Use this URL to cite or link to this record in EThOS: http://ethos.bl.uk/OrderDetails.do?uin=uk.bl.ethos.498000
Title: Three essays on human capital : the role and determinants of cognitive and non-cognitive skills
Author: Fiorini, Mario
Awarding Body: University of London
Current Institution: University College London (University of London)
Date of Award: 2008
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Abstract:
This dissertation analyzes the role and determinants of cognitive and non-cognitive skills. A number of papers have stressed that educational and labor market outcomes are largely pre determined by the cognitive and non-cognitive skills accumulated during early childhood. Some of these papers recommend investing in this type of skills to raise educational enrolment and attainment, to reduce disparities between ethnic groups or to weaken the intergenerational trans mission of socio-economic status. Yet a number of questions are still open: Is early investment in skills always the best option Do cognitive and non-cognitive skills account for most of the intergenerational transmission of socio-economic status What are the most important inputs of these skills The first essay compares the efficiency of two alternative policies aimed at fostering educational enrolment. The results indicate that a direct grant in the form of a tuition subsidy is more efficient than an equally expensive unconditional parental income subsidy given when individuals are still in their childhood. The shift in the cognitive skills distribution following the latter subsidy is too small to generate a large increase in college enrolment. The second essay tests for stochastic monotonicity in intergenerational socio-economic mobility tables. The results provide evidence of monotonicity both unconditional and conditional on educational attainment, cognitive and non-cognitive skills. The third essay shifts the attention to the determinants of these skills, and in particular to the effect of using a computer at home on children's development. The results indicate that time spent on the computer has a positive effect on cognitive skills. For the non-cognitive skills the evidence is more mixed, with the direction of the effect depending on the type of skill and the age of the children.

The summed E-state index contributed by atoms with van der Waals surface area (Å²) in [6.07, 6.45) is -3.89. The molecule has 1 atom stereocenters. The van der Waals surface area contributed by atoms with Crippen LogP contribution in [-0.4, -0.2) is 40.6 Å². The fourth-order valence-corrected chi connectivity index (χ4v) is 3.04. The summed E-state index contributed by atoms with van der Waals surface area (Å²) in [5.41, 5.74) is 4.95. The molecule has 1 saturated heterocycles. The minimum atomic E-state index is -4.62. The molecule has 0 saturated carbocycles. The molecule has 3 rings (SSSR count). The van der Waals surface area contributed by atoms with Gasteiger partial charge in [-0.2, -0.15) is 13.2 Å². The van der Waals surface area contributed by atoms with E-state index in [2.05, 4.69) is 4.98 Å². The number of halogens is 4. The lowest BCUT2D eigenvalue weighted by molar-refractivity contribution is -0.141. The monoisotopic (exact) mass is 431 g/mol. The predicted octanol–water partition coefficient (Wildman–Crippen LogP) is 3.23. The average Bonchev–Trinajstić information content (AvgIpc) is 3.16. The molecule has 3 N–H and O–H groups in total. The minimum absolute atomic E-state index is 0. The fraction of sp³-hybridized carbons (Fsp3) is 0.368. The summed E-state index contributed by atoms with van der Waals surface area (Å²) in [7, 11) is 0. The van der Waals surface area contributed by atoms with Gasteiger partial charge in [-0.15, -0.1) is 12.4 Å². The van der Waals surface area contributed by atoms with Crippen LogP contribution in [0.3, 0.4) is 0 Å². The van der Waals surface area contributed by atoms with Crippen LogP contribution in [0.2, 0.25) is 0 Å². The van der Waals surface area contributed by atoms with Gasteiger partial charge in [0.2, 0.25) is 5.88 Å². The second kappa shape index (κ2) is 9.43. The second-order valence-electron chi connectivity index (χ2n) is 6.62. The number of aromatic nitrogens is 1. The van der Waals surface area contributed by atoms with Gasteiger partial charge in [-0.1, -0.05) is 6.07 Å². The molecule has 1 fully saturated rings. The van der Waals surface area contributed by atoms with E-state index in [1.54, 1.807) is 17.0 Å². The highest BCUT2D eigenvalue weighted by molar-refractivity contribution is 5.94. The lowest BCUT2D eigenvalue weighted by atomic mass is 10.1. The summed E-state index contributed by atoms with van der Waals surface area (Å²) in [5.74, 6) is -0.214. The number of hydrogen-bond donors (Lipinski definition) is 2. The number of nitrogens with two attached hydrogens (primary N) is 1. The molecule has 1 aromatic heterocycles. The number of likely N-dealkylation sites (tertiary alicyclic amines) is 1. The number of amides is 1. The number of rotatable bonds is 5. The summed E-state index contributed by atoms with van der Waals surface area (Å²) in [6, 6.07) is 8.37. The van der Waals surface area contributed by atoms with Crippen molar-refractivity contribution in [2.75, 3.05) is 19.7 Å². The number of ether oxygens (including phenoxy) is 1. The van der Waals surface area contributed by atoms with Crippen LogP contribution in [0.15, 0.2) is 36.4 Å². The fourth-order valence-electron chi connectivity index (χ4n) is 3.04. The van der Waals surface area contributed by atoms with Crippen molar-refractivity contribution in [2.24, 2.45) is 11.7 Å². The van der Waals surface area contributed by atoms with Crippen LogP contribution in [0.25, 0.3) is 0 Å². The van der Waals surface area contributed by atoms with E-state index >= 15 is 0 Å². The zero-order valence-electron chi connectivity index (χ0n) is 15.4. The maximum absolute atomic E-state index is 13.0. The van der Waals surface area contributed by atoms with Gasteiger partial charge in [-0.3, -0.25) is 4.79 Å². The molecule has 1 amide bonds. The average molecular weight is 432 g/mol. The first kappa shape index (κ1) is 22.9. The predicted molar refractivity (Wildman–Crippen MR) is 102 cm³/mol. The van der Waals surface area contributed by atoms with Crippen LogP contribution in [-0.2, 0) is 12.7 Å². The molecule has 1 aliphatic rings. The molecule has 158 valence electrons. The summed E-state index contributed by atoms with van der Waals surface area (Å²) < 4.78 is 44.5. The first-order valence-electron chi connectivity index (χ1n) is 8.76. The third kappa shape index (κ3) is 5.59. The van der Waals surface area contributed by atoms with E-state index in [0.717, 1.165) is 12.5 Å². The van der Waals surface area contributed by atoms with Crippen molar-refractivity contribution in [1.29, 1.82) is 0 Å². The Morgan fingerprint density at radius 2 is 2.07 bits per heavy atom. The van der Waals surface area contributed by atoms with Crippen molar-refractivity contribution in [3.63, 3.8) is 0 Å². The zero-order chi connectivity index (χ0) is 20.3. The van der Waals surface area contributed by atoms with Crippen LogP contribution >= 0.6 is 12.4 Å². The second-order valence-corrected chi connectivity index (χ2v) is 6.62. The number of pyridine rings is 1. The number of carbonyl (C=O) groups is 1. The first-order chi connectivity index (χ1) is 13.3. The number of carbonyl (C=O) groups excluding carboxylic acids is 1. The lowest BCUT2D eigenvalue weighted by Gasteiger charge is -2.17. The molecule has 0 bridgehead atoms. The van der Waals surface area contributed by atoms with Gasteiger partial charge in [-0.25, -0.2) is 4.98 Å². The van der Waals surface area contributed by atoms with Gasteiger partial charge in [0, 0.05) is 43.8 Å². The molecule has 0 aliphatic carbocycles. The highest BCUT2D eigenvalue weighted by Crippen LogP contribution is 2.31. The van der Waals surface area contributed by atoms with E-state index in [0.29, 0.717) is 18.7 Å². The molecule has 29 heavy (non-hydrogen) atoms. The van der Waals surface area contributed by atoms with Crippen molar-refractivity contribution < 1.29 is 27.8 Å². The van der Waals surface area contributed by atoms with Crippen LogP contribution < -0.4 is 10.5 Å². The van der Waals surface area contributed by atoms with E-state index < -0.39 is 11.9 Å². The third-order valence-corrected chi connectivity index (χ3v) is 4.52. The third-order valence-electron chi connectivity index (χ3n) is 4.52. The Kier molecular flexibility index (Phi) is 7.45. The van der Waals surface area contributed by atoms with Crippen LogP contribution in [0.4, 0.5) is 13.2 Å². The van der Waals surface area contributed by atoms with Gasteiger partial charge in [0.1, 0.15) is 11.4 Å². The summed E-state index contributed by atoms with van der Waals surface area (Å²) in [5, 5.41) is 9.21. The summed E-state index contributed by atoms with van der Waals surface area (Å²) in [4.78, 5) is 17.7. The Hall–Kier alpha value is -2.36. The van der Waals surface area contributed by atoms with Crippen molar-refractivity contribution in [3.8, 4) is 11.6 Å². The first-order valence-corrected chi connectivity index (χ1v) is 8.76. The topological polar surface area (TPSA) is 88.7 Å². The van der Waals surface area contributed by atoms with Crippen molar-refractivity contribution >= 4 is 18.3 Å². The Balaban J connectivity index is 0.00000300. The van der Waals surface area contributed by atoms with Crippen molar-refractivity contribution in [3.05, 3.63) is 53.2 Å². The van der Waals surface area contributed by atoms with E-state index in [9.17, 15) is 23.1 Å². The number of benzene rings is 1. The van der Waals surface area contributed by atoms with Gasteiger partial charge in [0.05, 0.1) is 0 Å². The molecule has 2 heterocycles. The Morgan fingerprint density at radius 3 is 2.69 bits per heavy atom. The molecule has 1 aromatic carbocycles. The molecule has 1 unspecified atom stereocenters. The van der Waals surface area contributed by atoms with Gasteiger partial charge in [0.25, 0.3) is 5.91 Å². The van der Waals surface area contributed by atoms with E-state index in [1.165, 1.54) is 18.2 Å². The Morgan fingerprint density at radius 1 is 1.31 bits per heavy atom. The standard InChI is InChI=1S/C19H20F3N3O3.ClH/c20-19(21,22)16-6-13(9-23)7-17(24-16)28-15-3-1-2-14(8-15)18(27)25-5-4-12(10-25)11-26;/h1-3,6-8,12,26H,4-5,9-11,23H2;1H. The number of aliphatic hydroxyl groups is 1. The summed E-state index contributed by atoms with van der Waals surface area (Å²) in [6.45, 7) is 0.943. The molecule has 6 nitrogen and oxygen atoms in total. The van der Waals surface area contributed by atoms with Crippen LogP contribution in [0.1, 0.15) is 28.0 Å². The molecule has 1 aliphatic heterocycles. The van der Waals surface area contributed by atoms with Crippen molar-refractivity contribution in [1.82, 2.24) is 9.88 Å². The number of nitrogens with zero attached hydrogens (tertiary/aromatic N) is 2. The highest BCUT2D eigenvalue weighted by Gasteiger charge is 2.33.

Supervisor: Not available Sponsor: Not available
Qualification Name: Thesis (Ph.D.) Qualification Level: Doctoral
EThOS ID: uk.bl.ethos.498000  DOI: Not available
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